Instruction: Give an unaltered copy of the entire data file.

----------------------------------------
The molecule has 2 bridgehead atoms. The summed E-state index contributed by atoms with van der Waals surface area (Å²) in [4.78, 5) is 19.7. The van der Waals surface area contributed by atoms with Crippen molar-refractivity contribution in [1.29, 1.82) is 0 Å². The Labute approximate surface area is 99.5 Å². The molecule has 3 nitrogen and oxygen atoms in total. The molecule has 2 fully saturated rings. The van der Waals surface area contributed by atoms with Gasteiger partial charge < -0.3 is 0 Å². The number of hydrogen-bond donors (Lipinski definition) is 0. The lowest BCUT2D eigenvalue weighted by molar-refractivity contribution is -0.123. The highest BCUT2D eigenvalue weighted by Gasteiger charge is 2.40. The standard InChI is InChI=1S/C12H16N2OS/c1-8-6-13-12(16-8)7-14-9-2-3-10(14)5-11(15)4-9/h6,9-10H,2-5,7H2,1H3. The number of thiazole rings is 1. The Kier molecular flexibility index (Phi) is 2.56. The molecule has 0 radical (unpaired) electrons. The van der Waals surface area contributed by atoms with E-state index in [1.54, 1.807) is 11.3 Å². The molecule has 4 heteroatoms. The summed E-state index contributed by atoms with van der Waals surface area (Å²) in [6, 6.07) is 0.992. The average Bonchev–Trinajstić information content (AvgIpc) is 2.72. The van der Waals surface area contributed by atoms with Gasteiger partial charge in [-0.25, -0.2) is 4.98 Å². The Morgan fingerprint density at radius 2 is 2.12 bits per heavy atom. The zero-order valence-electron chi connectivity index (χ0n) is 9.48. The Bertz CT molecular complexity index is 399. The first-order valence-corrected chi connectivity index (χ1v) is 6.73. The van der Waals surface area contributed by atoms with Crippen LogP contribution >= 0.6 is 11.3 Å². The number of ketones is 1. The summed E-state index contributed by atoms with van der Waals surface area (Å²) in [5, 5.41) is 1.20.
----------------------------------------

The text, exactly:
The molecule has 2 bridgehead atoms. The summed E-state index contributed by atoms with van der Waals surface area (Å²) in [4.78, 5) is 19.7. The van der Waals surface area contributed by atoms with Crippen molar-refractivity contribution in [1.29, 1.82) is 0 Å². The Labute approximate surface area is 99.5 Å². The molecule has 3 nitrogen and oxygen atoms in total. The molecule has 2 fully saturated rings. The van der Waals surface area contributed by atoms with Gasteiger partial charge < -0.3 is 0 Å². The number of hydrogen-bond donors (Lipinski definition) is 0. The lowest BCUT2D eigenvalue weighted by molar-refractivity contribution is -0.123. The highest BCUT2D eigenvalue weighted by Gasteiger charge is 2.40. The standard InChI is InChI=1S/C12H16N2OS/c1-8-6-13-12(16-8)7-14-9-2-3-10(14)5-11(15)4-9/h6,9-10H,2-5,7H2,1H3. The number of thiazole rings is 1. The Kier molecular flexibility index (Phi) is 2.56. The molecule has 0 radical (unpaired) electrons. The van der Waals surface area contributed by atoms with E-state index in [1.54, 1.807) is 11.3 Å². The molecule has 4 heteroatoms. The summed E-state index contributed by atoms with van der Waals surface area (Å²) in [6, 6.07) is 0.992. The average Bonchev–Trinajstić information content (AvgIpc) is 2.72. The van der Waals surface area contributed by atoms with Gasteiger partial charge in [-0.25, -0.2) is 4.98 Å². The Morgan fingerprint density at radius 2 is 2.12 bits per heavy atom. The zero-order valence-electron chi connectivity index (χ0n) is 9.48. The Bertz CT molecular complexity index is 399. The first-order valence-corrected chi connectivity index (χ1v) is 6.73. The van der Waals surface area contributed by atoms with Crippen LogP contribution >= 0.6 is 11.3 Å². The number of ketones is 1. The summed E-state index contributed by atoms with van der Waals surface area (Å²) in [5, 5.41) is 1.20.